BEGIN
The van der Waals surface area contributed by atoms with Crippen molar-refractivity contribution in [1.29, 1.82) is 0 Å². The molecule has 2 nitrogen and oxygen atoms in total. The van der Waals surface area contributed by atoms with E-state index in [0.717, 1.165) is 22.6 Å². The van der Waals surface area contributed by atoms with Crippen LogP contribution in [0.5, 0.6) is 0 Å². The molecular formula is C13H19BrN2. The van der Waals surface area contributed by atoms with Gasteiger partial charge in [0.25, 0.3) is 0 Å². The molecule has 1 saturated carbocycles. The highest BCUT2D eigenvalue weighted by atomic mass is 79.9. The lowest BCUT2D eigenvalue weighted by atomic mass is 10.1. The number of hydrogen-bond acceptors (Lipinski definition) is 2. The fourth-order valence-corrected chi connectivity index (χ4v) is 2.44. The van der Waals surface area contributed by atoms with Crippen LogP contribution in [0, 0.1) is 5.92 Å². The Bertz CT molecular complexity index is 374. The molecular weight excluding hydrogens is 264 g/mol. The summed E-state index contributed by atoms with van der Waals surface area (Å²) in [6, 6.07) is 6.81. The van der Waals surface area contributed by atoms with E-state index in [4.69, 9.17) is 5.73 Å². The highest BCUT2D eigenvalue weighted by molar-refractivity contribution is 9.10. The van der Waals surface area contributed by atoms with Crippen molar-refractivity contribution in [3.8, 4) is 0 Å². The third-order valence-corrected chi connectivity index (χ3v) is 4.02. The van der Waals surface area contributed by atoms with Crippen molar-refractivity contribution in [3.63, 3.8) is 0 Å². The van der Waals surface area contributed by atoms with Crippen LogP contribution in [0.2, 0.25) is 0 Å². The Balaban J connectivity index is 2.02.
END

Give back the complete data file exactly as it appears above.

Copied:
The van der Waals surface area contributed by atoms with Crippen molar-refractivity contribution in [1.29, 1.82) is 0 Å². The molecule has 2 nitrogen and oxygen atoms in total. The van der Waals surface area contributed by atoms with E-state index in [0.717, 1.165) is 22.6 Å². The van der Waals surface area contributed by atoms with Crippen LogP contribution in [0.5, 0.6) is 0 Å². The molecular formula is C13H19BrN2. The van der Waals surface area contributed by atoms with Gasteiger partial charge in [0.25, 0.3) is 0 Å². The molecule has 1 saturated carbocycles. The highest BCUT2D eigenvalue weighted by atomic mass is 79.9. The lowest BCUT2D eigenvalue weighted by atomic mass is 10.1. The number of hydrogen-bond acceptors (Lipinski definition) is 2. The fourth-order valence-corrected chi connectivity index (χ4v) is 2.44. The van der Waals surface area contributed by atoms with Crippen LogP contribution in [0, 0.1) is 5.92 Å². The Bertz CT molecular complexity index is 374. The molecular weight excluding hydrogens is 264 g/mol. The summed E-state index contributed by atoms with van der Waals surface area (Å²) in [6, 6.07) is 6.81. The van der Waals surface area contributed by atoms with E-state index in [4.69, 9.17) is 5.73 Å². The highest BCUT2D eigenvalue weighted by molar-refractivity contribution is 9.10. The van der Waals surface area contributed by atoms with Crippen molar-refractivity contribution in [3.8, 4) is 0 Å². The third-order valence-corrected chi connectivity index (χ3v) is 4.02. The van der Waals surface area contributed by atoms with Crippen molar-refractivity contribution in [3.63, 3.8) is 0 Å². The van der Waals surface area contributed by atoms with Crippen LogP contribution in [0.2, 0.25) is 0 Å². The Balaban J connectivity index is 2.02.